The gating strategy involved debris exclusion (side scatter/forward scatter–SSC-H/FSC-H), followed by selection for singlets (FSC-H/FSC-A) and dead cell exclusion (LIVE/DEAD Fixable Near IR/FSC-H). Dead cell exclusion was performed at the end of gating strategy for viability evaluation in Fig 2B. Leukocytes and endothelial cells were then excluded using CD45/CD31 gate, followed by selection for AECs with EpCAM/SSC-H gate.

RNA isolation and qPCR (quantitative polymerase chain reaction)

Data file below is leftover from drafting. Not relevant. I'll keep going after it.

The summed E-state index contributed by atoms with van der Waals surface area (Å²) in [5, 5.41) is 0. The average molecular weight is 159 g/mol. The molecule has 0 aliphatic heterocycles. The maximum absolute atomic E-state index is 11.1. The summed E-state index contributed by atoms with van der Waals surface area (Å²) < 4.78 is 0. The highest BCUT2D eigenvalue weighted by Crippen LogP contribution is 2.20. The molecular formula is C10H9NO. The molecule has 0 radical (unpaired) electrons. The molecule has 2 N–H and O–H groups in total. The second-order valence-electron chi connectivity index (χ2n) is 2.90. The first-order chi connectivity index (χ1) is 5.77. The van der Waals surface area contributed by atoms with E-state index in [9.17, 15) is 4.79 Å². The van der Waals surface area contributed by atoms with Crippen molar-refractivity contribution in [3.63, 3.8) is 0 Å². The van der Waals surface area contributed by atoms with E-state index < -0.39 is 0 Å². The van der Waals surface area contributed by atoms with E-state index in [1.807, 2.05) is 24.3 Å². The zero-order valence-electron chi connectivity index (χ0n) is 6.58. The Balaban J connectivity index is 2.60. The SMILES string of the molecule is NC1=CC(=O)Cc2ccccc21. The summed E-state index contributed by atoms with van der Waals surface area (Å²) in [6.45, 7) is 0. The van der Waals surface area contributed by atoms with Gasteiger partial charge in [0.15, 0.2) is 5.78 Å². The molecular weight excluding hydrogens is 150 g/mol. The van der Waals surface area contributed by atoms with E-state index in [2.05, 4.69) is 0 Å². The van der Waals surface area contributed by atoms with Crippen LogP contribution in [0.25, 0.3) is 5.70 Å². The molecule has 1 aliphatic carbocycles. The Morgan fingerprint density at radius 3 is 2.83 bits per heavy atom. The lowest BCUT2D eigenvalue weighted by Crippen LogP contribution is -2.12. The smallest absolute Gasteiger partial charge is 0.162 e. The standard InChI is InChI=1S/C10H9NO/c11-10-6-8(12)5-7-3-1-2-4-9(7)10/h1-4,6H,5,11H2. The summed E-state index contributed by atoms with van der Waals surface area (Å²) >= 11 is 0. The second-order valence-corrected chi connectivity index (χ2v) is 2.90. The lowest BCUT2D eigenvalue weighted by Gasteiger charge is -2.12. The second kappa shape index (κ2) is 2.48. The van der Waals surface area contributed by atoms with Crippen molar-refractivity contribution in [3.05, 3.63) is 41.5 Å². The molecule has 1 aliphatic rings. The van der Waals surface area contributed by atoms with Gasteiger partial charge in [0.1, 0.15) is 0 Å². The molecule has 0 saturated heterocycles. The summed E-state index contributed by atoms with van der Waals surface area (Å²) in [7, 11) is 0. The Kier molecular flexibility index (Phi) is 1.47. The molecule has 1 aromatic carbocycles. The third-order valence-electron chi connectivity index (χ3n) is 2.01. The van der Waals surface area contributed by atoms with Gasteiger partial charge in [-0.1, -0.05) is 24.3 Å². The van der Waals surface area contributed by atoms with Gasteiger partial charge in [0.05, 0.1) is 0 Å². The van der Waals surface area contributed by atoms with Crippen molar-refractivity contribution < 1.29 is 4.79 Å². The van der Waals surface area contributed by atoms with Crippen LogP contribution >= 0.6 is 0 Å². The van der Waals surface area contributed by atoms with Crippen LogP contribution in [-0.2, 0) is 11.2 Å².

After CD45-CD31-EpCAM+ MACS sorting cells were centrifuged for 5min, 4°C, 300 RCF and resuspended in 0.5ml of TRizol. Following 5min incubation at RT, samples were stored at -80°C before further processing. Samples were then thawed and 100μl of bromochloropropane (Sigma-Aldrich) was added per 500μl of TRizol. Samples were shaken vigorously for 30s until they acquired a milky-pink shade. Samples were then incubated at RT for 10min, and then cooled down on ice for 5min before centrifugation at 4°C, 16,000 RCF for 20min. 200μl of the top aqueous phase was then transferred to fresh Eppendorf test tubes and 250μl of RNase-free isopropanol (Merck) and 1μl of GlycoBlue Coprecipitant (Invitrogen) were added. Test tubes were inverted ten times and incubated at RT for 10min, followed by centrifugation at 4°C, 16,000 RCF for 10min. Blue RNA pellet could now be observed at the bottom of test tubes. Supernatant was removed and pellet was washed three times using 1ml of RNase-free 75% EtOH (Merck), with 5min 4°C, 16,000 RCF centrifugations between each wash. After final wash, ethanol was discarded, and pellets were air-dried until no liquid could be seen in test tubes. Pellets were then resuspended in 30μl of RNAse-free water (QIAGEN), and amount of RNA was quantified using NanoDrop One/OneC Microvolume UV-Vis Spectrophotometer (Thermo Scientific). The amount of RNA was normalised in each sample using RNase-free water and 300ng of RNA was converted to cDNA using High-Capacity cDNA Reverse Transcription Kit (Applied Biosystems). qPCRs were performed in duplicates using Fast SYBR Green Master Mix (Applied Biosystems) and StepOne (Thermo Fisher Scientific) thermocycler. 100nM of forward and reverse primers, as well as 10ng of cDNA, were added to each qPCR reaction (Table 3). Rpl37 was used as an endogenous control. Genomic DNA contamination was assessed by performing a qPCR reaction on non-reverse transcribed RNA sample.